How did I do it? I feel another post coming on to give you all the details so you can grow your own 7 feet tall tomato plants, but that’s for another day.
The net-net is I moved them. I got the tomatoes away from the blight infested problematic soil & started fresh. I put my new tomato plants where we had 8 pigs living last year – which I’m sure didn’t hurt anything either. Gardening with pigs is a great way to grow food. This year put your pigs wherever you want the garden next year. You won’t be sorry.
I am picking tomatoes like crazy and eating them like they are going out of season.
How I put in a pumpkin patch in less than 2 hours here. I started these guys on my back porch in June. I am growing all sorts of pumpkins. Some edible, some ornamental, some carvable and some are just huge and fun.
We are already eating the cantaloupes. The first couple I picked (2 weeks ago) were not quite ready – but they are sweet and amazing now.
The watermelons aren’t quite ready yet. They should be ripe in another week or two.
Kale is one of those wonderful crops that just can’t be stopped. Why can’t tomatoes be more like that? Hot cold, winter, summer, spring, fall – the Kale is always there. Always edible.
The problem is that it is always terrible. Of course the easiest plants to grow are the ones I don’t want to eat. Yes, I’m also talking to you, Turnip.
Kentucky is not the place to grow carrots. The soil is not right. The temperatures are not right. These things don’t stop me from trying, so I have a bed filled with fat, short carrots shaped like thumbs.
How to can green beans here.
I am so tired of snapping and de-stringing beans that I don’t think I’ll ever grow white 1/2 runners again. What a pain! I love the way they taste, but they are so much dang work if you would like to actually eat them.
Stringless is the way I’m going next year.
How to freeze peppers here.
I am growing so many peppers this year. I had big dreams of drying and salting and freezing and making spices. I don’t know if any of those dreams will come true since life just started to get nuts.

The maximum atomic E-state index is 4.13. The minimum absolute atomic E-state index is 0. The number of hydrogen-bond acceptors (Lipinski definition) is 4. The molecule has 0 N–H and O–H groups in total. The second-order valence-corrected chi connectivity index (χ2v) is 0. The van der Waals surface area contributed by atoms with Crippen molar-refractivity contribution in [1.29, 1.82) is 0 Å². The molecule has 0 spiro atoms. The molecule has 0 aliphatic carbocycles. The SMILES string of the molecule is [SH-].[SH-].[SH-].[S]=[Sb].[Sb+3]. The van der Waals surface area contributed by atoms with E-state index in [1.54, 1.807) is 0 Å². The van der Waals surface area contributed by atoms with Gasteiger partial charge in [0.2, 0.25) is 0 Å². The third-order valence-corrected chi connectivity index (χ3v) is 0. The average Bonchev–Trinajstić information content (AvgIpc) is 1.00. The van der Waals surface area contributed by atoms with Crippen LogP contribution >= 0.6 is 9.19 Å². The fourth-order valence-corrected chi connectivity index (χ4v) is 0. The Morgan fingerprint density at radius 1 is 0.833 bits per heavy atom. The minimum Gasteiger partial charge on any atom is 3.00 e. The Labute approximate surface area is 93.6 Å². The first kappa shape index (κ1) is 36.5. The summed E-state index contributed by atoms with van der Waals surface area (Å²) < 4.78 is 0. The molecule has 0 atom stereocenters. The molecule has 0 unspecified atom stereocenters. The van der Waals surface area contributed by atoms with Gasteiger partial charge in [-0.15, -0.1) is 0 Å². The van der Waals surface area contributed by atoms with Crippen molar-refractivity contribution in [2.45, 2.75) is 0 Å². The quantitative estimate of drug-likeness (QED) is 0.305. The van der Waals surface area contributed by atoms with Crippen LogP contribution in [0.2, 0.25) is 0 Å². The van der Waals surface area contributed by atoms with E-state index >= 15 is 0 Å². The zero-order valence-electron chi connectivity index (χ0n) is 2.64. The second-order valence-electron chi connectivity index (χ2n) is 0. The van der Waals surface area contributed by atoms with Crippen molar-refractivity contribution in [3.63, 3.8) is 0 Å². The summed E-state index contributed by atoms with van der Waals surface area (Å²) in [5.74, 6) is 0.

Maybe once all the kids get into their “school day groove” I will have a life again. Miracles do happen right?
Even if I don’t get to make many fun things with my pepper assortments, I can enjoy eating them.
The purple ones are my favorite. They look like eggplants & make me smile. Purple food is fun.
There are a few other crops out there who didn’t make it in this post. Things like: basil, asparagus, thyme, beets, turnips, rosemary, lettuce, radishes, oregano, cilantro, dill, chives, squash, zucchini, peas and cherry tomatoes (red cherry, grape cherry, and orange cherry).
Living off the land is not just a dream or a goal in August – it is reality. If you have plenty of homegrown meat in the freezer to go along with the fresh produce coming from the garden you will have more to eat than you know what to do with.
I love summer.
Speaking of summer, it’s slipping away quickly.
If you haven’t started to get your fall garden in – now is the time.
I started planting mine last week. Here’s what I have in the ground so far:
For a fall planting guide go here. I still have quite a few crops to get in the ground….. but that’s going to have to wait until I get out of the “back to school” fog I am currently operating in.
Do you have big plans for a fall garden or are you looking forward to a garden-free fall?
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Happy Gardening Everyone!